“I am fighting this tooth and nail all the way, for sure, but the backpacks are going out come hell or high water,” he says. “Every single person is going to get their backpack, and it’s going to be a good one. I put my name on the line here; I have — or I did have — a good reputation … I built a big, successful company, and I had a failure here. No doubt it’s been a failure.”
Monahan’s on his own. Although he believes he’s operated with integrity, his former employees feel differently, and the backers despise him.
They contacted the FTC, along with the Better Business Bureau. They dug into his past and dropped everything they found, like the tax liens, his address, and his favorite Austin restaurant, in the Facebook group. They wanted the truth about iBackpack as well as refunds and revenge. The stated mission of the group is to “expose the iBackpack fraud, Expose Doug (or what ever his real name is) and get our hard earned money back from this campaign.”
In the group, old employees talk smack about Monahan, too, and share war stories from their time working with him. They make iBackpack as a company sound nightmarish. Monahan appears to have relied on contract workers’ cheaper labor and employed them to handle customer service, show off the batteries, and input data into spreadsheets.
Wally Cruz, a contractor in the Philippines, says four other people in the country worked for iBackpack as well as two other people in India. As part of their job, the team answered questions about the backpack and also handled social media. He says he always got paid but had to “beg” for the checks, and his tenure at the company represents the “darkest time” in his life.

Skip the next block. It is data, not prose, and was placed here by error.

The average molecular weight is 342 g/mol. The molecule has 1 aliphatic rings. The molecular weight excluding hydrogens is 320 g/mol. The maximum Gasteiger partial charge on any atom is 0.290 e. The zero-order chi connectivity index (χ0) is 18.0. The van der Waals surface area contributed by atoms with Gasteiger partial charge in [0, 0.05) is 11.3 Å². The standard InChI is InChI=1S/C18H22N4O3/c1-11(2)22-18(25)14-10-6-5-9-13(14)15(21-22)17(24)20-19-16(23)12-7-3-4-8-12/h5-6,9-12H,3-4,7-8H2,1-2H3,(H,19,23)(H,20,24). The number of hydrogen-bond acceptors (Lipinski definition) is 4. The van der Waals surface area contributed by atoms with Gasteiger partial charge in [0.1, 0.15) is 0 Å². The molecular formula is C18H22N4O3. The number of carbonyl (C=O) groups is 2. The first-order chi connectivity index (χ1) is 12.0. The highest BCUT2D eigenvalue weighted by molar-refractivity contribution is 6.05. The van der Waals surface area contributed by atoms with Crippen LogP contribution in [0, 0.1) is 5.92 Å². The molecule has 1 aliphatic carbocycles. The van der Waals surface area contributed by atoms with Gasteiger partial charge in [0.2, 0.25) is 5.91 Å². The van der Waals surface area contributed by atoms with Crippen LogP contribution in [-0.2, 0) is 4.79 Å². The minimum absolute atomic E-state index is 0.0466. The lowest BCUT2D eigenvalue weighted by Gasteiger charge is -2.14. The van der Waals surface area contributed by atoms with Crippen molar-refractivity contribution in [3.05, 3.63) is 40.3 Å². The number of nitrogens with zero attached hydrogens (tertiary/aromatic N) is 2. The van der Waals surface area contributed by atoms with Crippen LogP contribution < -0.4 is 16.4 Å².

“What I can tell you is he is really racist, misogynist, homophobic, and all that,” he says of Monahan. “He’s the worst person that I’ve ever encountered.”
Cruz recounted a time when Monahan told a female employee that he didn’t want anyone on his team that “looks like a pig.” Cruz says Monahan then didn’t pay her. Separately, Cruz recommended that his partner work for iBackpack, too, because the gig paid well. “We pretended to be straight guys,” he says, but Monahan figured out they were dating through Instagram and Facebook. Monahan then told them they had to break up, which they pretended to do because the money, $1,000 per month, was too good to pass up.
Monahan says “that’s bullshit” and that he has no idea who Cruz is. “I am not homophobic, there’s no way.”
Even more strangely, Cruz says his first manager was fired for recruiting too many LGBTQ workers. After she left, Cruz’s direct manager became a 14-year-old based in Texas. “It’s really insane,” he says. One woman ghosted Monahan after realizing she had a 14-year-old as a boss, Cruz says. (The teen, who is now in college, did not return a request for comment.)
Monahan says he found the teen on the “backpack chats” and insinuates that the teen reached out to Monahan himself. He hired the teen to “take photos” and “help.” He says he let people pick whatever job titles they wanted, so according to his LinkedIn page, the teen settled on global director of social media.